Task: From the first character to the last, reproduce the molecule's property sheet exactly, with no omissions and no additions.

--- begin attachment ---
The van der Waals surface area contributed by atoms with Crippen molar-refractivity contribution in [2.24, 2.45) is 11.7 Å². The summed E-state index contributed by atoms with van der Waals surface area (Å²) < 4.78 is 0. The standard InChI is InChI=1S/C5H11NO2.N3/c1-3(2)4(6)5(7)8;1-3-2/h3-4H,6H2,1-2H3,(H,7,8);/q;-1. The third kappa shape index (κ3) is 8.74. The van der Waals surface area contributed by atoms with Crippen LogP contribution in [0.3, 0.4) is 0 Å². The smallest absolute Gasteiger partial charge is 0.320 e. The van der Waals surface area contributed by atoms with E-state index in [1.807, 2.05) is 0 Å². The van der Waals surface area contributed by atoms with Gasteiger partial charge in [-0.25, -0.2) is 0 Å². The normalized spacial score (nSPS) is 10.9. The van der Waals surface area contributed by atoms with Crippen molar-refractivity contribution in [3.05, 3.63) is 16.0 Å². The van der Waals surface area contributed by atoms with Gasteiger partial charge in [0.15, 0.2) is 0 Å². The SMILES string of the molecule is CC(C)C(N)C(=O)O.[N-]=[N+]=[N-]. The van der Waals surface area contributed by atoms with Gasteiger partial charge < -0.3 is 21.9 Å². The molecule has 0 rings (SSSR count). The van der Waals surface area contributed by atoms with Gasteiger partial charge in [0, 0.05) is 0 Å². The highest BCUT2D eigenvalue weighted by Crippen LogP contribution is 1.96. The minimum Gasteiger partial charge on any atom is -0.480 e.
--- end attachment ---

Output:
The van der Waals surface area contributed by atoms with Crippen molar-refractivity contribution in [2.24, 2.45) is 11.7 Å². The summed E-state index contributed by atoms with van der Waals surface area (Å²) < 4.78 is 0. The standard InChI is InChI=1S/C5H11NO2.N3/c1-3(2)4(6)5(7)8;1-3-2/h3-4H,6H2,1-2H3,(H,7,8);/q;-1. The third kappa shape index (κ3) is 8.74. The van der Waals surface area contributed by atoms with Crippen LogP contribution in [0.3, 0.4) is 0 Å². The smallest absolute Gasteiger partial charge is 0.320 e. The van der Waals surface area contributed by atoms with E-state index in [1.807, 2.05) is 0 Å². The van der Waals surface area contributed by atoms with Gasteiger partial charge in [-0.25, -0.2) is 0 Å². The normalized spacial score (nSPS) is 10.9. The van der Waals surface area contributed by atoms with Crippen molar-refractivity contribution in [3.05, 3.63) is 16.0 Å². The van der Waals surface area contributed by atoms with Gasteiger partial charge in [0.15, 0.2) is 0 Å². The SMILES string of the molecule is CC(C)C(N)C(=O)O.[N-]=[N+]=[N-]. The van der Waals surface area contributed by atoms with Gasteiger partial charge < -0.3 is 21.9 Å². The molecule has 0 rings (SSSR count). The van der Waals surface area contributed by atoms with Gasteiger partial charge in [0, 0.05) is 0 Å². The highest BCUT2D eigenvalue weighted by Crippen LogP contribution is 1.96. The minimum Gasteiger partial charge on any atom is -0.480 e.